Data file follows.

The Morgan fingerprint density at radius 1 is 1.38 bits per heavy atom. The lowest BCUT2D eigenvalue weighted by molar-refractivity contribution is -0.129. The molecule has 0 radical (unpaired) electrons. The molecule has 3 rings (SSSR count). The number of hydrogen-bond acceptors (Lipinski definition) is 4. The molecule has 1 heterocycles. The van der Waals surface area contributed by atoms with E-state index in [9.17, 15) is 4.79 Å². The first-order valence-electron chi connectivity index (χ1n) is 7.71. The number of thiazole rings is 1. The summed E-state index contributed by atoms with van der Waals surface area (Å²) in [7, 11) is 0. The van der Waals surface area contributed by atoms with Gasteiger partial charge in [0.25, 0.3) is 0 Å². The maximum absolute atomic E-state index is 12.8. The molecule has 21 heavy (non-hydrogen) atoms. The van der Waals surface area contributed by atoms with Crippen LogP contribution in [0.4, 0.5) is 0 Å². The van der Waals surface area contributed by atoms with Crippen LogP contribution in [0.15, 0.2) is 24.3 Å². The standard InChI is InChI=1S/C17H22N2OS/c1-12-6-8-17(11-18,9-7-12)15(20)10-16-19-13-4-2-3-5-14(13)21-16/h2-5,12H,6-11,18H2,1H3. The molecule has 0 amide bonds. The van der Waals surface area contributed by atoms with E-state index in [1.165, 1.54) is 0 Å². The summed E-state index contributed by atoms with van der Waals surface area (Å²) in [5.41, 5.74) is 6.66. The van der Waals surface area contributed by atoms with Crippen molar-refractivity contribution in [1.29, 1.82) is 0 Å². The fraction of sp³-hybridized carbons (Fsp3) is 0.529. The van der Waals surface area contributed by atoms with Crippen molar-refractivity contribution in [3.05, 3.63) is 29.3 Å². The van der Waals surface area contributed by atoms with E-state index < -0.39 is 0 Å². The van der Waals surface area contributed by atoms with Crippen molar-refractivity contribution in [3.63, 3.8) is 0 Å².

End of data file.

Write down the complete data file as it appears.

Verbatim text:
The Morgan fingerprint density at radius 1 is 1.38 bits per heavy atom. The lowest BCUT2D eigenvalue weighted by molar-refractivity contribution is -0.129. The molecule has 0 radical (unpaired) electrons. The molecule has 3 rings (SSSR count). The number of hydrogen-bond acceptors (Lipinski definition) is 4. The molecule has 1 heterocycles. The van der Waals surface area contributed by atoms with E-state index in [9.17, 15) is 4.79 Å². The first-order valence-electron chi connectivity index (χ1n) is 7.71. The number of thiazole rings is 1. The summed E-state index contributed by atoms with van der Waals surface area (Å²) in [7, 11) is 0. The van der Waals surface area contributed by atoms with Gasteiger partial charge in [0.25, 0.3) is 0 Å². The maximum absolute atomic E-state index is 12.8. The molecule has 21 heavy (non-hydrogen) atoms. The van der Waals surface area contributed by atoms with Crippen LogP contribution in [0.4, 0.5) is 0 Å². The van der Waals surface area contributed by atoms with Crippen LogP contribution in [0.15, 0.2) is 24.3 Å². The standard InChI is InChI=1S/C17H22N2OS/c1-12-6-8-17(11-18,9-7-12)15(20)10-16-19-13-4-2-3-5-14(13)21-16/h2-5,12H,6-11,18H2,1H3. The molecule has 0 amide bonds. The van der Waals surface area contributed by atoms with E-state index in [1.165, 1.54) is 0 Å². The summed E-state index contributed by atoms with van der Waals surface area (Å²) in [5.41, 5.74) is 6.66. The van der Waals surface area contributed by atoms with Crippen molar-refractivity contribution in [1.29, 1.82) is 0 Å². The fraction of sp³-hybridized carbons (Fsp3) is 0.529. The van der Waals surface area contributed by atoms with Crippen molar-refractivity contribution in [3.05, 3.63) is 29.3 Å². The van der Waals surface area contributed by atoms with E-state index < -0.39 is 0 Å². The van der Waals surface area contributed by atoms with Crippen molar-refractivity contribution in [3.63, 3.8) is 0 Å².